The Ukrainian Foreign Ministry said in an earlier statement that Russia's actions were a violation of the UN Charter and international law, and pledged to "promptly inform our partners about Russia's aggressive actions."

Ukrainian and Russian assets hit by rising Crimea tension

Western leaders and diplomats urged both sides to de-escalate the conflict, and the U.S. blamed Russia for what it called “unlawful conduct” over Sunday’s incident in the Black Sea.

Earlier on Sunday, Russia and Ukraine traded accusations over a separate incident involving the same vessels, prompting Moscow to block passage through the narrow Kerch Strait, which separates the Crimean peninsula from the Russian mainland.

Russia and Ukraine blamed each other in the dispute that further ratcheted up tensions ever since Moscow annexed Crimea in 2014 and threw its weight behind separatists in eastern Ukraine with clandestine support, including troops and weapons.

"Russian coast guard vessels … carried out openly aggressive actions against Ukrainian navy ships," the Ukrainian statement said, with the tugboat suffering damage to its engine, hull, side railing and a lifeboat.

Ukrainian President Petro Poroshenko asked lawmakers in Kyiv to institute martial law, something the country has not done even during the worst of the fighting in the east that killed about 10,000 people.

Ukrainian President Petro Poroshenko, after a meeting with his National Security Council, said in a statement he would ask parliament Monday to take up the issue of whether to implement martial law over the incident.

After a five-hour debate, parliament overwhelmingly approved his proposal, voting to impose martial law for 30 days.

Russia's coast guard opened fire on and seized three of Ukraine's vessels Sunday, wounding two crew members, after a tense standoff in the Black Sea near the Crimean Peninsula, the Ukrainian navy said.

Poroshenko said it was necessary because of intelligence about “a highly serious threat of a ground operation against Ukraine.” He did not elaborate.

"Such actions pose a threat to the security of all states in the Black Sea region," the statement said, "and therefore require a clear response from the international community."

It is introduced with the sole purpose of boosting Ukraines defence in the light of a growing aggression from Russia

The European Union and NATO called for restraint from both sides and for Moscow to restore access to the strait, which Ukraine uses to move ships to and from ports on either side of the peninsula.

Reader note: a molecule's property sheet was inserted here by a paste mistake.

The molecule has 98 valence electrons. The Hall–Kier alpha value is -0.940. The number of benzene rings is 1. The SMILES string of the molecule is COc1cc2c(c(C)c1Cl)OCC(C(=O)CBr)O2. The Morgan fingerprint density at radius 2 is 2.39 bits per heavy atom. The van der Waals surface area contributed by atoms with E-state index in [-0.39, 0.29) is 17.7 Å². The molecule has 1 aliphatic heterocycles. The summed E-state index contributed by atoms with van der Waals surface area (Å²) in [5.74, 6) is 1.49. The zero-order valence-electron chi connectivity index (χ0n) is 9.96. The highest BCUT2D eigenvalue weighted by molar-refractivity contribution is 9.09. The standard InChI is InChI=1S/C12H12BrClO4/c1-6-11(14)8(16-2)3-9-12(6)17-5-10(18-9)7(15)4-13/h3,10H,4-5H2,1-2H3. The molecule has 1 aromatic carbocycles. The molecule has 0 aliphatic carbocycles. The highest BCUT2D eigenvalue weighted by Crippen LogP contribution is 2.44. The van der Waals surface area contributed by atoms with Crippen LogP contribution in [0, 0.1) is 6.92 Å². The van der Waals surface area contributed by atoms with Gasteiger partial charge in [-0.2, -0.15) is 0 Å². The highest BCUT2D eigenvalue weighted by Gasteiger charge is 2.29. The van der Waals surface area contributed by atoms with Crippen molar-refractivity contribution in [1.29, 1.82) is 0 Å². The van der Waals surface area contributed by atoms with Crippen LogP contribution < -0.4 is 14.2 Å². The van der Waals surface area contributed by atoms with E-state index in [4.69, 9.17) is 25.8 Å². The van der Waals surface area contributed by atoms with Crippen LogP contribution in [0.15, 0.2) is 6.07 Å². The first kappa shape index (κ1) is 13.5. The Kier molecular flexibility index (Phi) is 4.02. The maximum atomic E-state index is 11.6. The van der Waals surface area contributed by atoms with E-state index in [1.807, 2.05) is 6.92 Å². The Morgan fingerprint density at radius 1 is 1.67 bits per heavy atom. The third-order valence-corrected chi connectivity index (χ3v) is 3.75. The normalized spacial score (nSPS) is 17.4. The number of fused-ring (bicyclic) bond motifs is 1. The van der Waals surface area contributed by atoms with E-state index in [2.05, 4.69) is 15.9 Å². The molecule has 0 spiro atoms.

“Martial law doesn’t mean declaring a war,” he said. “It is introduced with the sole purpose of boosting Ukraine’s defence in the light of a growing aggression from Russia.”

Ukraine’s Defence Ministry already announced earlier in the day that its troops were on full combat alert in the country.

"Their goal is clear," an FSB statement said — "to create a conflict situation in the region." The statement didn't mention ramming a Ukrainian tugboat.

The approved measures included a partial mobilization and strengthening the country’s air defence. It also contained vaguely worded steps such as “strengthening” anti-terrorism measures and “information security” that could curtail certain rights and freedoms.

Poroshenko’s critics reacted to his call for martial law with suspicion, wondering why Sunday’s incident merited such a response. Poroshenko’s approval ratings have been plunging, and there were concerns that he would postpone a presidential election scheduled for March.

Just before the parliament met to vote, Poroshenko sought to allay those fears by releasing a statement revising his original martial law proposal from 60 days to just 30 days, in order to “do away with the pretexts for political speculation.”

This most recent escalation in the Kerch Strait is aggravating the already existing conflict between Ukraine and Russia that began after the annexation of Crimea in 2014. Russia occupied the Ukrainian peninsula after the fall of Ukrainian President Viktor Yanukovych in what initially was a covert action that eventually led to official annexation. The Russian leadership justified its actions by pointing to the results of a controversial referendum held on the peninsula at short notice and under the supervision of the Russian military. The annexation of Crimea was not recognized by Ukraine, or by the international community. The dispute over the peninsula has already led to several international court cases, most of them initiated by Kyiv.

Oksana Syroid, a deputy speaker of parliament, noted that martial law was not introduced in 2014 or 2015 despite large-scale fighting in the east. A state of emergency “would present a wonderful chance to manipulate the presidential elections,” she said.